By Karen Bowman, University of Edinburgh Director of Procurement
A number of recent fires and factory collapses in Asia have resulted in the killing and maiming of thousands of workers. Such human abuse and horrific disaster is surely a wake-up call for improving standards for garment workers, and indeed all workers. While these disasters may not have occurred in factories that are part of our University’s supply chains, we need to find ways to use our roles as procurers of goods to prevent such tragedies in future.
In attempt to begin to address such issues, we are already tapping into a range of initiatives which focus on workers’ welfare and rights. We are a Scotland’s first Fairtrade University (and indeed Scotland has now become a Fair Trade Nation), buying fair trade products where possible. We are part of the Worker Rights Consortium (WRC), which sends us ‘abuse’ reports about garment factories (mainly for USA college-branded goods). Our universities and colleges procurement centre of expertise, APUC Ltd, is developing a sustainable supply chain policy and code of conduct, with input from the National Union of Students (NUS), People & Planet, myself, and peers at Aberdeen University and Environmental Association of Universities and Colleges (EAUC). However, we know research indicates that such ‘codes’ alone have limited effect.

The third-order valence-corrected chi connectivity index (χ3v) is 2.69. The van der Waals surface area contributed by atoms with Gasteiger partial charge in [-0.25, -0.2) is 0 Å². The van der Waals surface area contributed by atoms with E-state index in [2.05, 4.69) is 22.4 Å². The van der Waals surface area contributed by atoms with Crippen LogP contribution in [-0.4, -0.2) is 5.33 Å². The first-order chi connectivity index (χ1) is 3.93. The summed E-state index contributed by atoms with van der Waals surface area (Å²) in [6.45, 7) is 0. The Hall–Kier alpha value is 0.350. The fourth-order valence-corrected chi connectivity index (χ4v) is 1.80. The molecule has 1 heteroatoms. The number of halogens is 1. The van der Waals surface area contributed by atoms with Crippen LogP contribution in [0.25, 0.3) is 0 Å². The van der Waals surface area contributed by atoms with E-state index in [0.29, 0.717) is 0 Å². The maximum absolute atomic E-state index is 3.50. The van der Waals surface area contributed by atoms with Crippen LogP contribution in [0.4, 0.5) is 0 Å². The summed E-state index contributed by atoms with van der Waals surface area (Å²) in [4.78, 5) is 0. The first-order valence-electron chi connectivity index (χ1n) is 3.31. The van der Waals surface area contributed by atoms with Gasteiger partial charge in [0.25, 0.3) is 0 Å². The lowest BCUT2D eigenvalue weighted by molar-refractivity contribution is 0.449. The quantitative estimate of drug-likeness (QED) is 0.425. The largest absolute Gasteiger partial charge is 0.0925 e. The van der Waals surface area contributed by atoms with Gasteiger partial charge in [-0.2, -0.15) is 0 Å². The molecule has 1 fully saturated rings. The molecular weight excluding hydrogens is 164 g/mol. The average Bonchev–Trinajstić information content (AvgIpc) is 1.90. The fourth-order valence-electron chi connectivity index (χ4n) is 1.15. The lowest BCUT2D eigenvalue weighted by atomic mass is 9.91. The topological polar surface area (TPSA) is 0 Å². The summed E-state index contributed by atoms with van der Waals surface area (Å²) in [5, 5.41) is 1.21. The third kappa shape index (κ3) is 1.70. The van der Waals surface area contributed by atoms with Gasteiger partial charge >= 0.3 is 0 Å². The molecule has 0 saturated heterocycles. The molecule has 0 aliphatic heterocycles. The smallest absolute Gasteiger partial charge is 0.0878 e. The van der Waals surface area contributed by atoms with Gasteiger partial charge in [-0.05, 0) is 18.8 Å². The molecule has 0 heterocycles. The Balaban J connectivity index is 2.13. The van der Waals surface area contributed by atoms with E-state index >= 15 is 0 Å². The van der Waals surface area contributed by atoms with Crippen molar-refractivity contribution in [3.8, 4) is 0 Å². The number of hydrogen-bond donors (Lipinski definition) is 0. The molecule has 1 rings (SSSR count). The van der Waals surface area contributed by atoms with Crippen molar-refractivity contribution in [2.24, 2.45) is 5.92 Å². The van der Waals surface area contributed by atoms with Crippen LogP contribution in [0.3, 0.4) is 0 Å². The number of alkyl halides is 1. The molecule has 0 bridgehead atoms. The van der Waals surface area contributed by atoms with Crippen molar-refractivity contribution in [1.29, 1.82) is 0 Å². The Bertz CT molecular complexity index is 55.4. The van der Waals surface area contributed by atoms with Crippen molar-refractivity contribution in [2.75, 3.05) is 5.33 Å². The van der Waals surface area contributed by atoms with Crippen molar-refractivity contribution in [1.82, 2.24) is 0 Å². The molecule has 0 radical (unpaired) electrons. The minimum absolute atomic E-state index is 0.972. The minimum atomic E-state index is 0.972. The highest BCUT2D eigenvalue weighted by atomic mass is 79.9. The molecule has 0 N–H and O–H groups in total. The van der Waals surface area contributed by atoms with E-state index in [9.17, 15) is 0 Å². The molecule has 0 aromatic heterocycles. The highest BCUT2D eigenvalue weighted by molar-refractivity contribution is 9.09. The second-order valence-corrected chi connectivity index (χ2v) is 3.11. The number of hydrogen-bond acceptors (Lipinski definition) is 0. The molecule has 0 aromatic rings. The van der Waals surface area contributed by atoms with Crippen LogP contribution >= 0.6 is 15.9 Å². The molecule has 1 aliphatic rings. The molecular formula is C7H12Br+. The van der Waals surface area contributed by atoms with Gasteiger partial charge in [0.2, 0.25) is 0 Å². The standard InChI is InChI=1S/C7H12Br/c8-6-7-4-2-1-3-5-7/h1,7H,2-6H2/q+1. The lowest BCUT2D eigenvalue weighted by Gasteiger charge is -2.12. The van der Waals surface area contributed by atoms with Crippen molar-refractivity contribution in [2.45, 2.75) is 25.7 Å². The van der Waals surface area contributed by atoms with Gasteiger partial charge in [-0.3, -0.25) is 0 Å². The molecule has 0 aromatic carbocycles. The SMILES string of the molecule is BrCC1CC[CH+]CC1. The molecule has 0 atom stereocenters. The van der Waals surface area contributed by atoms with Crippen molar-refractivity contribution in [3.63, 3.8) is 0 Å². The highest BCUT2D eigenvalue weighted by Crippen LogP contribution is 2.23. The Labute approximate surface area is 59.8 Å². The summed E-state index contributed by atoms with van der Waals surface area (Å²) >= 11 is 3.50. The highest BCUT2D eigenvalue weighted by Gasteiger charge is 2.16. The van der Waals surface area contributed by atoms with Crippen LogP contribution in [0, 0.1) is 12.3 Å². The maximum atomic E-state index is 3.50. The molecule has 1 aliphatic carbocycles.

WRC’s latest report on the recent factory collapse in Bangladesh says amongst other things ‘…what is needed in Bangladesh is a nationwide program of factory renovations and repairs to convert unsafe structures into buildings that are fundamentally safe for workers. This must be funded in substantial part by higher prices to factories from brands and retailers. The WRC helped to develop a binding, enforceable fire and building safety agreement under which such a program would be carried out and we continue to urge brands and retailers to sign it.”
Signing a code or even a ‘binding agreement’ is just the start. Surely the only way to make a significant difference is to research, develop and deliver on ‘fair trade and global justice’. A research-led approach needs to identify what practices should be endorsed and implemented, monitored and audited, and we should demand at the very least our own contracted suppliers and service providers work with universities to access the latest research and best practice.
We have recently created a Fair Trade Academic Network and a Global Justice Academy here, and I would welcome their help to see if the University can shed even a little light on how best we in the rich ‘buying’ part of the globe can really make some real and lasting progress on standards for those in the poor ‘producing’ countries, so that this kind of abuse and horrific disaster becomes historic and not a recurring part of world trade and globalisation. Slavery was stopped (well almost) by political and consumer revulsion.
For more discussion or to learn about our fair trade university policy or academic network, feel free to contact email@example.com, University Fair Trade Coordinator.